Editor’s note: March is National Quilting Month during which we will be featuring some guest bloggers. First up is Pam Rocco, a regular contributor to Quilters Newsletter. Pam enjoys all types of quilting and, based on her experience, offers her opinion on the differences between modern and traditional quilts. Here’s what Pam has to say:
What is a modern quilt? On its website, The Modern Quilt Guild describes modern quilts as having the following characteristics: bold colors, modern design, minimalism, asymmetry, negative space and alternate grid work.
I’ve made quilts with some of these features, and I bet you have, too, but this doesn’t necessarily make us modern quilters. I belong to two quilt guilds, one traditional and the other a chapter of the Modern Quilt Guild, and I see differences between the work of their members. It seems to me that modern quilts are more likely to break with tradition, to be made by just one person and to be used every day. I heard a founding member of the Modern Quilt Guild say that modern quilters strive for simplicity. I can see this in the materials they use (solid-colored and sometimes recycled), how they make quilt tops and finish them on their home sewing machines, and in how they avoid heavy embellishment and, often, dense quilting.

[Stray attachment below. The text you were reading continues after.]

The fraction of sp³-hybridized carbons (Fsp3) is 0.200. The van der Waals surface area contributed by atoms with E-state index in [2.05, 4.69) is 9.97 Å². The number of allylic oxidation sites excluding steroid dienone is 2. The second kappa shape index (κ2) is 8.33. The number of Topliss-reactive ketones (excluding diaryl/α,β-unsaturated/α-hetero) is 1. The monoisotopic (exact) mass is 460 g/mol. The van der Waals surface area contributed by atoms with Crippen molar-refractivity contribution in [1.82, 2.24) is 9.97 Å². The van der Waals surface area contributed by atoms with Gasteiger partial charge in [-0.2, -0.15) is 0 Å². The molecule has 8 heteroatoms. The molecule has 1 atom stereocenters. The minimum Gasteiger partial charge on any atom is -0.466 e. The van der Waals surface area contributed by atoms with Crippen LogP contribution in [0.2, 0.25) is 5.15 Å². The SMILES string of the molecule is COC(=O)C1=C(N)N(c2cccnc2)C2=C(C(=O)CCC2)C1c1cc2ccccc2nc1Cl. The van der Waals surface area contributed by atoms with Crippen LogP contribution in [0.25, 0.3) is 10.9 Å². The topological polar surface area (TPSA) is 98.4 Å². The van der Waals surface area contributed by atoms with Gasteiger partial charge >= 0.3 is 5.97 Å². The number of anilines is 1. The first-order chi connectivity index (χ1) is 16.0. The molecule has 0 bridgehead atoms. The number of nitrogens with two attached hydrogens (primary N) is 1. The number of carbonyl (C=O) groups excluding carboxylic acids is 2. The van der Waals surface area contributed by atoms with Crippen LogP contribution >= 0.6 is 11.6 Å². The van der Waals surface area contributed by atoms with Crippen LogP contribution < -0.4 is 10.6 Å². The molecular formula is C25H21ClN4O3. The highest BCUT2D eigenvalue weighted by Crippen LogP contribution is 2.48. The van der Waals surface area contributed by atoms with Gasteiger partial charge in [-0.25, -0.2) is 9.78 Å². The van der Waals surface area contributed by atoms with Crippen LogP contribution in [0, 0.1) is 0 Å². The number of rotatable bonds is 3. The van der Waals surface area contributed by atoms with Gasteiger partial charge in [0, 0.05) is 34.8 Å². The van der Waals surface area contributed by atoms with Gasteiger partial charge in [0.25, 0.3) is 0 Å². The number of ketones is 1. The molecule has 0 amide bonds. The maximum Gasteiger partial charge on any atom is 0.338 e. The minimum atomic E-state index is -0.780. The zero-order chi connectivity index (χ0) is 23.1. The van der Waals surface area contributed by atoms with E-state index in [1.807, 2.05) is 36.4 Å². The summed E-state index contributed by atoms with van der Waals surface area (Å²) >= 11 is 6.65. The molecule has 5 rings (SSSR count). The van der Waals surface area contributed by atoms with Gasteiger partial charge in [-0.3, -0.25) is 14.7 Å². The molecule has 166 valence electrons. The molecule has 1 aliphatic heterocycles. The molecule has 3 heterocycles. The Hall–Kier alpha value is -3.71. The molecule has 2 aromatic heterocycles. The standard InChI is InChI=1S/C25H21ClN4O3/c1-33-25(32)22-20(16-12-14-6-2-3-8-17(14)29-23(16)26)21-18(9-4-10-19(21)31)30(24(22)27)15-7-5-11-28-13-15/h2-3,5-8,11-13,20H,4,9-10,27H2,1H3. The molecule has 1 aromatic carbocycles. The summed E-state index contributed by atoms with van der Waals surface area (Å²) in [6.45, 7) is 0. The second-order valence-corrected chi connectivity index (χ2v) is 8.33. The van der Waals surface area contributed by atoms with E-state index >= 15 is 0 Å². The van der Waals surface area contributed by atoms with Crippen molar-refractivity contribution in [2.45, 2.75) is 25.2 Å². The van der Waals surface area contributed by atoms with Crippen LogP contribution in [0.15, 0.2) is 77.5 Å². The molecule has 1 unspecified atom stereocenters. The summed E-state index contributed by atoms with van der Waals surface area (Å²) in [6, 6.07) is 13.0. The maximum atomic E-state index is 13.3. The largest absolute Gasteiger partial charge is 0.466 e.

Traditional quilters, on the other hand, are familiar with a large body of traditional work. They recognize commonly used quilt blocks and styles of quilting (such as repeating block, medallion, sampler, etc.) and may know a lot about the history of quilts. They use prints as often as plain fabrics. They enjoy embellishment, thread painting and machine embroidery as well as handwork. They are more likely to pay a professional machine quilter to finish their quilts for them. They may spend months or years working on a single quilt for display, but not everyday use.
These are all generalizations, of course, and may not apply to you or me. But even if their members make different kinds of quilts, modern and traditional guilds are the same in the most important ways. They provide a safe place for members to meet and share their work. They encourage high standards of craftsmanship and artistic expression. They help their members grow as artists and as people. You can make a modern (or a traditional) quilt no matter what kind of guild you belong to. And if you’re lucky enough, like me, you can belong to both.